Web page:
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Frost music program prepares students to perform at Bruce Hornsby show Thursday

Every Wednesday evening, soulful melodies escape from a rehearsal room at the University of Miami’s Frost School of Music, as a new music program educates and prepares aspiring student musicians for a potential career on stage and in the spotlight.

The Wednesday night class, which is called Afro-American Song Traditions, is one of five main classes offered by the Creative American Music Program. The program, founded in March by Bruce Hornsby, a Grammy award-winning songwriter, performer and UM alumnus, aims to help educate aspiring songwriters and performers in the Frost School of Music. Class subjects include Modern American Pop Music and Anglo-American Song Traditions. While Hornsby has been known to attend some of the classes and offer advice to the students, other well-trained instructors, such as Nicole Warling, a professor in the Frost School of Music, critique and provide guidance in order to help their students perform to the best of their ability.

“The jazz drumbeat is kind of sloppy,” Warling told a student during an Afro-American Song Traditions class on Oct. 1. Many students laughed, encouraging Warling’s honest comments. She added, “It’s sloppy, but it feels right.”

Warling explained that the purpose of the class is to expose young musicians to the history of Afro-American song traditions.

“In this class we study field hollers, spirituals, gospel, blues, jazz,” Warling said. “Bruce [Hornsby] and I are on the same page. You need to take things apart to see how they work.”

When advising students on writing songs in the Afro-American tradition, Warling tells her students to “get the flavor of it and make your own interpretation.”

Freshman Ben Goldsmith said that the class has inspired him.

“Keep in mind how simple the blues are. With pop music today, it’s important to know that something simple can be catchy,” Goldsmith said.

The program, however, does not simply instruct students in music theory and history. Students write and perform their own material and receive feedback by not only their professor, but students as well.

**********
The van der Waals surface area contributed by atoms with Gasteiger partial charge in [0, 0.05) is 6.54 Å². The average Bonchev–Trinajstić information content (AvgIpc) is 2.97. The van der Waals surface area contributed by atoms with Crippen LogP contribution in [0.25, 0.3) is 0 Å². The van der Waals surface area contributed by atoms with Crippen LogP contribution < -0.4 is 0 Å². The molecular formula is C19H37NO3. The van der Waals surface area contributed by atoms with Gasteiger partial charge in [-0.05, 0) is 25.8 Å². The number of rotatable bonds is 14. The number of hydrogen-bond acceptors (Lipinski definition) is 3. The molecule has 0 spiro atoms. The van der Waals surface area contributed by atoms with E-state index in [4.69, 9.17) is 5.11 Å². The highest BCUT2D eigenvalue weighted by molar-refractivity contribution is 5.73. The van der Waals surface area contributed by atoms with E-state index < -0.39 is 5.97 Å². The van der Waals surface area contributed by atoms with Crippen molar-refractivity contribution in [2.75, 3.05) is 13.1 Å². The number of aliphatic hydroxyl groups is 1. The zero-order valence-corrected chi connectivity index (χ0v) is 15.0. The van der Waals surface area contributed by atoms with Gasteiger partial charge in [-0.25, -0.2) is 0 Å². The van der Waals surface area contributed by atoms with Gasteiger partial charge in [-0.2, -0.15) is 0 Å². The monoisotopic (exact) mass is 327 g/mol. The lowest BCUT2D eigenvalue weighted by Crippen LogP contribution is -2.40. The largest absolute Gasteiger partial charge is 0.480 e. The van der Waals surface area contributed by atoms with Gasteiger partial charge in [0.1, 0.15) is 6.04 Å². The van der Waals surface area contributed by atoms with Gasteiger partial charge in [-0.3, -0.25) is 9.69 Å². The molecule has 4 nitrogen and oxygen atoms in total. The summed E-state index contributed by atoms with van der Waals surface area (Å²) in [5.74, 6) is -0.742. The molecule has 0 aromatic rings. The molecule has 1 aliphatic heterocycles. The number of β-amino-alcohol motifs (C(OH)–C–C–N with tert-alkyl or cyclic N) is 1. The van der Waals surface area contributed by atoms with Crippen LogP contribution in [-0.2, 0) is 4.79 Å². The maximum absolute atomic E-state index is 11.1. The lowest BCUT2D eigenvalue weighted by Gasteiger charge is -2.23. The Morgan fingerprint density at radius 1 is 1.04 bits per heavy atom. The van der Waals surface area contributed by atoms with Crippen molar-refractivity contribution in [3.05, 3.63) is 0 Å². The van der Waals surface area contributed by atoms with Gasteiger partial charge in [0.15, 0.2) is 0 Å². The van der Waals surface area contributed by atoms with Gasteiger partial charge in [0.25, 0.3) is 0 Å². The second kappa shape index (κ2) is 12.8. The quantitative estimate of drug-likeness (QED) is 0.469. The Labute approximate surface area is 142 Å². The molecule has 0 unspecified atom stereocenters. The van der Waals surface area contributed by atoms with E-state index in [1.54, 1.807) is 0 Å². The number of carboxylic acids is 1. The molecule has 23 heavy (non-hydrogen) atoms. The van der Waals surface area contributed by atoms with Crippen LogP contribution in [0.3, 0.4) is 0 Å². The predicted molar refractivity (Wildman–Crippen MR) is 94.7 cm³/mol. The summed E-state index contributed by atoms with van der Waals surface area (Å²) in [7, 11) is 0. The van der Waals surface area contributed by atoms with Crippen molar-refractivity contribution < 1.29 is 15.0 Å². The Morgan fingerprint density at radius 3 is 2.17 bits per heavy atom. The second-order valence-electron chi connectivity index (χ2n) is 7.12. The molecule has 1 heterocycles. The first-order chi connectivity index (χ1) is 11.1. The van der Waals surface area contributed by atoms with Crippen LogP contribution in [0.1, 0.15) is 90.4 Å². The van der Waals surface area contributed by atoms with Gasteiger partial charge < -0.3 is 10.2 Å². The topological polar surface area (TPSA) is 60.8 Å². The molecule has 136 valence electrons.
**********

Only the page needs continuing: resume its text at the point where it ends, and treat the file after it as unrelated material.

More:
Jessie Allen, a junior in the program, writes original piano music and has presented it to her classmates and professor.

“I wrote this song two weeks ago,” Allen said. During class, Allen began to sing over her slow piano melody. When she finished, another student raised her hand and suggested a chord change.

Many students in the program find it beneficial to receive feedback from their peers, in addition to their professor.

“It’s really good to have fellow songwriters critique your stuff,” junior Elaine Maltezos said.

As for Afro-American music, Maltezos said she is inspired by the emotion and the vocals.

“I like the idea that music doesn’t have to be tight and strictly regulated. It can just be free and convey so much emotion.”

Warling said that performance is an important aspect to the curriculum.

“I am a big advocate of practical application,” Warling said. “Learning theory for four years at school puts you in a sheltered environment. The students should be able to get out there in the real world and perform.”

Many of the students are competing in a songwriting contest that will give the winners the opportunity to perform as the opening act for the Bruce Hornsby and Friends concert. The concert will take place at the BankUnited Center at 8 p.m. Thursday. The students will also be performing “Pick a Bale of Cotton,” as well as their own musical material at a Books and Books location on November 1 and 8. For details, visit www.booksonbooks.com.

To learn more about the Creative American Music Program, please visit http://www.creativeamericanmusic.net.

October 21, 2008

Reporters

Lauren Yothers

Contributing News Writer


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